Blocked on-air practice with no perception-action coupling present fails to create behavioral flexibility because it does not replicate the tight coupling between perception and action that is typically present in the performance environment. Research has shown that simplified training protocols that lack representativeness and fail to replicate the real-world conditions can limit the development of behavioral flexibility. To enhance behavioral flexibility, practice strategies should be developed from a motor learning standpoint, taking into account the importance of maintaining the perception-action coupling.

Our player development concept of BDT is a unique approach to training that focuses on improving players’ decision-making skills, not just their technical skills. BDT uses random and variable learning opportunities to best simulate competitive conditions and mixes different skills and decisions with tight coupling to enhance behavioral flexibility.

Basketball decision training is for everyone

Basketball Decision Training was first shared in 2014 with basketball coaches around the world and has been adopted and adapted by coaches at all levels of basketball from the NBA on down to youth basketball. It focuses on helping players apply better skills and decisions in the context in which they will be used.

The foundation of the BDT process is the hand and body signals which key an offensive reaction. Instead of repeating prescribed movements that are memorized and repeated over and over with no variation, a BDT drill involves a player having to make a decision about whether to shoot, pass, or drive based on the simulated defensive coverage they are facing. This type of training helps players learn to use their skills in a game-like setting and to make better decisions based on the situation.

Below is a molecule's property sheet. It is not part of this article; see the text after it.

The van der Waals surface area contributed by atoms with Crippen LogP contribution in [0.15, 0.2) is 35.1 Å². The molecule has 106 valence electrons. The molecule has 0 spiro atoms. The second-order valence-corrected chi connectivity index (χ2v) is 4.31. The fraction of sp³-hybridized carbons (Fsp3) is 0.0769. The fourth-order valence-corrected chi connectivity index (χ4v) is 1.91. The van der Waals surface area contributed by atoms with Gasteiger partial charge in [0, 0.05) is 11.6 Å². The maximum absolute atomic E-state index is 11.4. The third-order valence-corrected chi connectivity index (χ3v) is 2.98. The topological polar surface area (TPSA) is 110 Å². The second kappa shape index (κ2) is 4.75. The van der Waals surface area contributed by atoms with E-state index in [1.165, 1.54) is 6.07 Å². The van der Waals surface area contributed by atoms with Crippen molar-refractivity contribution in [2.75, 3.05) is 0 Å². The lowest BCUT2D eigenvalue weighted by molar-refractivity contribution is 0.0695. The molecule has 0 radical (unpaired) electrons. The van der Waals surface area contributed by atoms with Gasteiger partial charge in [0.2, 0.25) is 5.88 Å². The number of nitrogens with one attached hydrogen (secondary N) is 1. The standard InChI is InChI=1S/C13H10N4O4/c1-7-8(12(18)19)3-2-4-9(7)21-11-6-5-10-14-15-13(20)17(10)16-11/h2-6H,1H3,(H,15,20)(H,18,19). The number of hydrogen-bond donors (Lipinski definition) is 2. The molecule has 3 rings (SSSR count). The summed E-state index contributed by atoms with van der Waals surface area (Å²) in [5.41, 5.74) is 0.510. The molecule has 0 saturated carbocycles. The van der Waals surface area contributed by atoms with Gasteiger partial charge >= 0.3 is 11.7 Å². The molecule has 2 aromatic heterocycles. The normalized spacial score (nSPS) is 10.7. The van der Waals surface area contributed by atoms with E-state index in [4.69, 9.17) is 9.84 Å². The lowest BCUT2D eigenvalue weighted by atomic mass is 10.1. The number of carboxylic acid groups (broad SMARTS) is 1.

The game is not scripted. The game unfolds in random and variable ways in an open environment where a player’s interactions with that environment determine what they do and how they do it. Memorizing a prescribed move or decision does not help prepare a player for being able to adapt to the demands of an ever changing environment. Why? Because a player never executes a skill in a game without it first being preceded by a perception and a decision. In fact all players execute techniques in a game following this process. They perceive based on opponent and teammate actions and positions, than they decide what to do based on that perception, shoot, drive, or pass, and finally they execute the decision with a technique that solves a problem.

BDT as Simulated Defense

The BDT signals are meant to simulate a defender’s actions. If a defender is chest to chest with you but giving an offensive player space, than the offensive player has space to shoot. If a defender is shoulder to chest with an offensive player that the offensive player has an advantage they can leverage driving to the basket. When a defender is arm length away than the offensive player does not have space to drive or shoot so they execute a pass. If an offensive player drives and a defender cuts them off chest to chest on a path not towards the basket than the offensive player can drive and counter to reattack directly towards the basket.

As you can see memorizing and repeating moves only accounts for the third part of this process…skill execution. Essentially when a player tries to apply those memorized movement patterns, shooting, passing or dribbling in a game, an offensive player has to relearn those moves in the context of a game situation.

Instead practicing with BDT provides better transfer of techniques to a game situation because it combines skills and decisions in random and unpredictable ways challenging the learner to come up with an appropriate solution on each repetition. This creates repetition without repetition.

Learn more about basketball decision training and how it can help improve your coaching and your player’s application of skills and decisions in a game in our complete course available here:

How to Teach Basketball Decision Training Shooting